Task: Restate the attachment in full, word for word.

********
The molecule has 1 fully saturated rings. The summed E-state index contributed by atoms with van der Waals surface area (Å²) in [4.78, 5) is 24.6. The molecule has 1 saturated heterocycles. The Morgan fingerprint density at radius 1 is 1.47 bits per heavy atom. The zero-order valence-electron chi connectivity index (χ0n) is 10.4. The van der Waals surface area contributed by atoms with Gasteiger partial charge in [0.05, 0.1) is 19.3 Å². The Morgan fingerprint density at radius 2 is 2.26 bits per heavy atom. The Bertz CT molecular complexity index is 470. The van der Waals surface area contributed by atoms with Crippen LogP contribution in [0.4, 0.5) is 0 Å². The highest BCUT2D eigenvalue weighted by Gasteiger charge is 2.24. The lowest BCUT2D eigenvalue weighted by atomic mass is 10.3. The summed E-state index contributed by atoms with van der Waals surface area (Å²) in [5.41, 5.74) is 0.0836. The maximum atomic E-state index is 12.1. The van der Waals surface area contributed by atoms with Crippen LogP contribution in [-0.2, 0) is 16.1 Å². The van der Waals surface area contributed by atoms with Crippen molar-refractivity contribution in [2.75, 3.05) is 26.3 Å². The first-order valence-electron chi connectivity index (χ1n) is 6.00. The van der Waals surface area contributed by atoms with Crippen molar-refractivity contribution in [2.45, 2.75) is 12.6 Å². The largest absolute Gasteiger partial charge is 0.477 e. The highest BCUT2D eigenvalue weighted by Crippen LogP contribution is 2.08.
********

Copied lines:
The molecule has 1 fully saturated rings. The summed E-state index contributed by atoms with van der Waals surface area (Å²) in [4.78, 5) is 24.6. The molecule has 1 saturated heterocycles. The Morgan fingerprint density at radius 1 is 1.47 bits per heavy atom. The zero-order valence-electron chi connectivity index (χ0n) is 10.4. The van der Waals surface area contributed by atoms with Gasteiger partial charge in [0.05, 0.1) is 19.3 Å². The Morgan fingerprint density at radius 2 is 2.26 bits per heavy atom. The Bertz CT molecular complexity index is 470. The van der Waals surface area contributed by atoms with Crippen LogP contribution in [0.4, 0.5) is 0 Å². The highest BCUT2D eigenvalue weighted by Gasteiger charge is 2.24. The lowest BCUT2D eigenvalue weighted by atomic mass is 10.3. The summed E-state index contributed by atoms with van der Waals surface area (Å²) in [5.41, 5.74) is 0.0836. The maximum atomic E-state index is 12.1. The van der Waals surface area contributed by atoms with Crippen LogP contribution in [-0.2, 0) is 16.1 Å². The van der Waals surface area contributed by atoms with Crippen molar-refractivity contribution in [2.75, 3.05) is 26.3 Å². The first-order valence-electron chi connectivity index (χ1n) is 6.00. The van der Waals surface area contributed by atoms with Crippen molar-refractivity contribution in [2.45, 2.75) is 12.6 Å². The largest absolute Gasteiger partial charge is 0.477 e. The highest BCUT2D eigenvalue weighted by Crippen LogP contribution is 2.08.